Incarnation and resurrection. Birth and rebirth. Creation and new creation. Communicated first to receptive outsiders—wise men and women. Pointing to Jesus as the Son of God. Underscoring the privileged obligation to worship the Lord God and none other. All of it wrapped in great, great joy!

We just marked the first official day of spring. On a phone call back to the Midwest, I heard the exuberant words, “I’m smiling. Spring is here.” The natural world mirrors the transformation of the resurrection—winter to spring, death to life, sorrow to joy. The poet Christina Rossetti used this imagery to anticipate her own spiritual transformation:

My life is like a frozen thing,

No bud nor greenness can I see:

Yet rise it shall – the sap of spring;

O Jesus, rise in me.

During times of crisis, of being lost and in the wilderness, we may well feel frozen and barren. In her memoir When the Heart Waits, Sue Monk Kidd identifies with a chrysalis, the stage of butterfly development when the caterpillar is entombed in the cocoon. I reflect on my own midlife reckoning and second conversion, when new life finally blossomed and transformed a wasteland of grief and failure into a garden of joy. Quite naturally, my most important priority became worship of the One who makes all things new.

Easter teaches us this vital lesson. We revisit it whenever we tell the story of the passion and resurrection. In the words of the ancient church hymn recorded by the apostle Paul: “He humbled himself by becoming obedient to the point of death, even death on a cross. Therefore God has exalted him and bestowed on him the name that is above every name, so that at the name of Jesus every knee should bow, in heaven and on earth and under the earth and every tongue confess that Jesus Christ is Lord, to the glory of God the Father” (Philippians 2:8-11).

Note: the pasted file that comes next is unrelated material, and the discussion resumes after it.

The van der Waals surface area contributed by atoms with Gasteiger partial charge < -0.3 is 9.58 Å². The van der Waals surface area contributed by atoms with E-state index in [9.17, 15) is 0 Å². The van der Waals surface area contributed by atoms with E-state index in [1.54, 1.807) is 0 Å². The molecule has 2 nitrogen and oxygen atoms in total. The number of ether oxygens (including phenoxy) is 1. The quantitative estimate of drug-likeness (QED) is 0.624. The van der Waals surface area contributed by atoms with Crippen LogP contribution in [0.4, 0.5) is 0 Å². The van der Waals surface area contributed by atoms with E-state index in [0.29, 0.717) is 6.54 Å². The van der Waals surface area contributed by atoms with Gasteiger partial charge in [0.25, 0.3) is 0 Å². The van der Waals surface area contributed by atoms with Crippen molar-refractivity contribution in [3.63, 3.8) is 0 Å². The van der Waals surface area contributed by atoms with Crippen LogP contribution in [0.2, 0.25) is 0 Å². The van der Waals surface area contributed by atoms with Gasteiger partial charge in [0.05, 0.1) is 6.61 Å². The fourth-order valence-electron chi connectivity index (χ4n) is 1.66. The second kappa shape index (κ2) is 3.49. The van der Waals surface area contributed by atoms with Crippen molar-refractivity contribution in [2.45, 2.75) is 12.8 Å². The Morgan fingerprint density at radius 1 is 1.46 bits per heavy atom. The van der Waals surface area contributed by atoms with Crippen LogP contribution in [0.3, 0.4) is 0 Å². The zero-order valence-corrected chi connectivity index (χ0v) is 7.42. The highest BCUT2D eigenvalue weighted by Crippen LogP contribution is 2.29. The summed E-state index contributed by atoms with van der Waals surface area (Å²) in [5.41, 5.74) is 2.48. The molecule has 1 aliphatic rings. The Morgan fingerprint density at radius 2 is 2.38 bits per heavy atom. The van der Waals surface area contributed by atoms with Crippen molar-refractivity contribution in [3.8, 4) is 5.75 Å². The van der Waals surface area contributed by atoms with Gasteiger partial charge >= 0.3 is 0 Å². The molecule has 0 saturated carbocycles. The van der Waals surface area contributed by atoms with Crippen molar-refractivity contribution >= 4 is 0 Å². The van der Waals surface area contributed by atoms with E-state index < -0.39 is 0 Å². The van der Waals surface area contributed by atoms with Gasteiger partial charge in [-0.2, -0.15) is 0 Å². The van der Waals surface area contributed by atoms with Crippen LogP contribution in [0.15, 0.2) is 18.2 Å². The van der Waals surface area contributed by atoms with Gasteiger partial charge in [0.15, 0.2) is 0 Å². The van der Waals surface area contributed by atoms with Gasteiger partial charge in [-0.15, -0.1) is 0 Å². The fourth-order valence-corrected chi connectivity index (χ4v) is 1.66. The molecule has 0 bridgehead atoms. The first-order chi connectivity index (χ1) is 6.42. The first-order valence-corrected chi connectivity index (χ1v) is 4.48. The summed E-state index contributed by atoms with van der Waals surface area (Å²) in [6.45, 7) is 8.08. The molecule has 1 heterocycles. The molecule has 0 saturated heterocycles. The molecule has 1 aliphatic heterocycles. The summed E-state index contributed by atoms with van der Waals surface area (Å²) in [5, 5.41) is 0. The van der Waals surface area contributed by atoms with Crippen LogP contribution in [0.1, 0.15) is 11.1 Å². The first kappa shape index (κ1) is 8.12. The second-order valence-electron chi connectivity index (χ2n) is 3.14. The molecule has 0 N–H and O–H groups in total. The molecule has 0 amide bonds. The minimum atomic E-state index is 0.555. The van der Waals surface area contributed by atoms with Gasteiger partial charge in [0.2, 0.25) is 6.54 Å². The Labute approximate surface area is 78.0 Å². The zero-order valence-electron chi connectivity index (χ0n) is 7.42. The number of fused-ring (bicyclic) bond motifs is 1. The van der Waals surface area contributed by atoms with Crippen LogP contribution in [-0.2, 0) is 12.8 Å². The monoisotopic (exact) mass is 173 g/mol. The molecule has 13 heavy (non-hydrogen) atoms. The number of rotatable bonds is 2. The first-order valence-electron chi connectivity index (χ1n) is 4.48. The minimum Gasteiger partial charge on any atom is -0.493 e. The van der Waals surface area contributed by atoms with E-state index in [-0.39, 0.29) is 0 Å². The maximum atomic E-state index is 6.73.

My experience, too, is that the joy of knowing Jesus is the joy of his intimate, enduring presence. Even as he carries the name above every name, he is Emmanuel, God with us. The Gospel of Matthew concludes with Jesus’ declaration, “Remember, I am with you always, to the end of the age.” What wonderful assurance! We hear this same assurance in familiar words from Paul’s letter to the church at Philippi: “Rejoice in the Lord always; again I will say, rejoice . . .The Lord is near” (4:4-5).

Thus, one way to practice resurrection is to follow the model of Brother Lawrence, the seventeenth-century French monk, who in his daily routine consistently acknowledged the presence of the risen Christ. This Easter season, I invite you to consider adopting a conversational prayer mode that addresses Jesus at regular intervals throughout the day. Claim the joy of his abiding friendship.

To quote again from Irma Zaleski’s essay “The Door to Joy”: “The true source of joy is love—love of God, love of beauty, love of wisdom, love of another human being. . . a joyful awareness of dissolving boundaries of our ordinary narrow self, of being one with the reality beyond, of being whole.”

Today, Christ is risen. We, like the two Marys, are filled with joy. Jesus joins us and accompanies us on the way. He greets us, “Rejoice, dear sisters and brothers, rejoice!” And as we worship and hold fast to the feet of Jesus, learning to walk as his disciples, we begin to experience Christ growing in us, Jesus living in us. Jesus who knows the depths of human pain and sorrow. Jesus who came so that our sorrow would turn to joy and our joy would be complete (John 15 &16).

This morning, we will celebrate the Lord’s Supper. We will take the spiritual food that signifies Christ’s presence and nurtures our corporate body. On this glad Easter day, may our communion also be a foretaste of the joyful heavenly banquet. “I am the resurrection and the life,” says Jesus, “those who believe in me will never die.” Joy to the world, the Lord is come, he is risen, and reigns forever. “Let us sing praise to him with endless joy!” (HWB #267)